Blogger Ibn Larry managed to combine two of my favorite things in a post today: astronomer Carl Sagan, whose lyrical musings about the cosmos are as emotionally moving as they are intellectually challenging, and the Middle East, particularly Bahrain. In a post titled “What Carl Sagan Would Say About Bahrain,” he echoes my complaint about Saudi Arabia’s “many layers” being overlooked. This is what drove Ibn Larry to study the country for his MA thesis at George Washington University and travel there for two weeks doing interviews.
The Arab Gulf states generally suffer from a lack of in-depth understanding–and empathy, which I think can complement analysis so long as it does not warp conclusions. Ibn Larry offers his thoughts on why Bahrain remains a tough country to deconstruct and understand. And he quotes Sagan in order to put the tiny island statelet’s problems in perspective. With Ibn Larry’s permission I am re-posting his blog post here today on Al Ajnabee. Enjoy:
For the past two weeks, I was in Bahrain conducting interviews for my thesis. With my research partner Reza Akbari, I hope to be soon writing and publishing several articles on what we’ve learned. I chose to study Bahrain because I believe it is not very well understood here in Washington, DC. There are three reasons for that.
One, most Americans (myself definitely included) did not pay attention to Bahrain until the uprising last year. As a result, we only hear about what Bahrain is now without understanding what Bahrain was before. That lack of historical context not only makes understanding what’s happening in Bahrain now difficult, but it also makes predicting what might happen next impossible.
Two, some Bahraini voices have a much stronger presence in DC than others. Obviously the government, with its embassy and PR firms, can broadcast its perspective effectively. At the same time, Bahraini and international human rights groups have also done an excellent job in pushing their own narrative. And, to a lesser extent, the main opposition party Wefaq has also found a platform to push its views internationally. Yet there are many (exactly how many who knows?) Bahrainis who neither support the government nor the traditional opposition. Some have created new, predominantly Sunni groups as a kind of anti-opposition. Others feel completely unrepresented by any group. These voices go largely unheard outside of Bahrain.
Three, precisely because we primarily hear from the government and its detractors, we tend to view the political crisis in Bahrain as a dyad of conflict. It is the government versus the people (or conversely the government versus the extremists). It is understandable why some push this binary understanding of Bahrain. Its simplicity is powerful rhetorically and morally, both essential for persuasive lobbying. But if we want to make effective foreign policy towards Bahrain – policy that supports democracy and serves our interests broadly defined – we have to complicate the picture. Otherwise, even the best intentioned policies could lead to counterproductive results.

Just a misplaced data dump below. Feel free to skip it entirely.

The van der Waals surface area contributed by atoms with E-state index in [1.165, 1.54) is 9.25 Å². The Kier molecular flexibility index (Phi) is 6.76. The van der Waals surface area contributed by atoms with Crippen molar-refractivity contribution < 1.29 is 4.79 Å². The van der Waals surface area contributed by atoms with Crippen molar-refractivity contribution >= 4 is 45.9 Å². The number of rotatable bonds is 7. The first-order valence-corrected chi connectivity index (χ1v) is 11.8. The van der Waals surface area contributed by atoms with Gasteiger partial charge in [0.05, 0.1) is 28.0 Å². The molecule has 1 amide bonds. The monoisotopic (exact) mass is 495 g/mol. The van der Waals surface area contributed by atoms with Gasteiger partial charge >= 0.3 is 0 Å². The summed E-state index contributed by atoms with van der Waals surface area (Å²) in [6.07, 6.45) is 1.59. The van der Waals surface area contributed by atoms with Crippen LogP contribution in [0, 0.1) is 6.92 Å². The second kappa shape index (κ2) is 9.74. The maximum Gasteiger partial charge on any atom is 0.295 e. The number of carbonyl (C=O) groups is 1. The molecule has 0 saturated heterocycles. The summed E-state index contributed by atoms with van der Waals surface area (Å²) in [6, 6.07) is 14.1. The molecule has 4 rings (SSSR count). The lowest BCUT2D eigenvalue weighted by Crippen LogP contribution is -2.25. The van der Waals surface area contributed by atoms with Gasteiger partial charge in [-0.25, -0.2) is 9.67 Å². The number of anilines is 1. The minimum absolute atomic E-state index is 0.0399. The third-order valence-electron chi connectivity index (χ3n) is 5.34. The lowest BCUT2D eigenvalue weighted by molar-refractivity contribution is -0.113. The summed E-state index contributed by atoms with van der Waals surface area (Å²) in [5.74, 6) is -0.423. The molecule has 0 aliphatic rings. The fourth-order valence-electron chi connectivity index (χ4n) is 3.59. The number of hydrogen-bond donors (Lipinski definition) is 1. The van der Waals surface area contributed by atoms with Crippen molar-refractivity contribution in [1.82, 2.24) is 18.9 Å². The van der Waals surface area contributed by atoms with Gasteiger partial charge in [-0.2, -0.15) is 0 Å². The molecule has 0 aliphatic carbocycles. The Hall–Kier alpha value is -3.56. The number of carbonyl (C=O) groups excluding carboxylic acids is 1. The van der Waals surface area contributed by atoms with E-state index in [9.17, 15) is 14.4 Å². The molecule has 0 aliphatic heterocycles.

I left Bahrain yesterday with a major headache. Two weeks of interviews with people with fundamentally opposite worldviews can do that to you. As my plane took off, I worried how I could squeeze all of Bahrain’s complexity into the page limit of my thesis. But then looking out the window, the only simple thing about Bahrain became readily apparent: its tiny size.
Through my airplane window, the lights of Manama shined brightly against the night sky. The radiant spines of Budaya and Sheikh Isa bin Salman highways reached out to the west, King Hamad highway to the south. Glowing clusters of villages grew dimmer and sparser as the highways arced away from the capital. On one side, the vast coastline of Saudi Arabia loomed over the shimmering island of Bahrain. On the other, the darkness of the water extended to the east and eventually to the unseen shores of Iran somewhere beyond the horizon.
The entirety of Bahrain lay before me like a tiny, incandescent pearl laying on a vast swatch of dark velvet. From that perspective, all the tear gas and rubber bullets, all the burning tires and molotov cocktails, all the fiery speeches and angry chants, all the torture chambers and prison cells, all the independent commissions and official reports, all the sectarianism and social divisions, all the political struggles and secret negotiations – all of it – could not be seen. From that perspective, all I could see is one small island flickering in the darkness.
And that is the only simple truth about Bahrain. For all the immensity of its divides, it is too small to survive divided.
As I lowered the window visor, I remembered Carl Sagan’s words about the Pale Blue Dot we call Earth: “Our posturings, our imagined self-importance, the delusion that we have some privileged position in the Universe, are challenged by this point of pale light. Our planet is a lonely speck in the great enveloping cosmic dark. In our obscurity, in all this vastness, there is no hint that help will come from elsewhere to save us from ourselves.”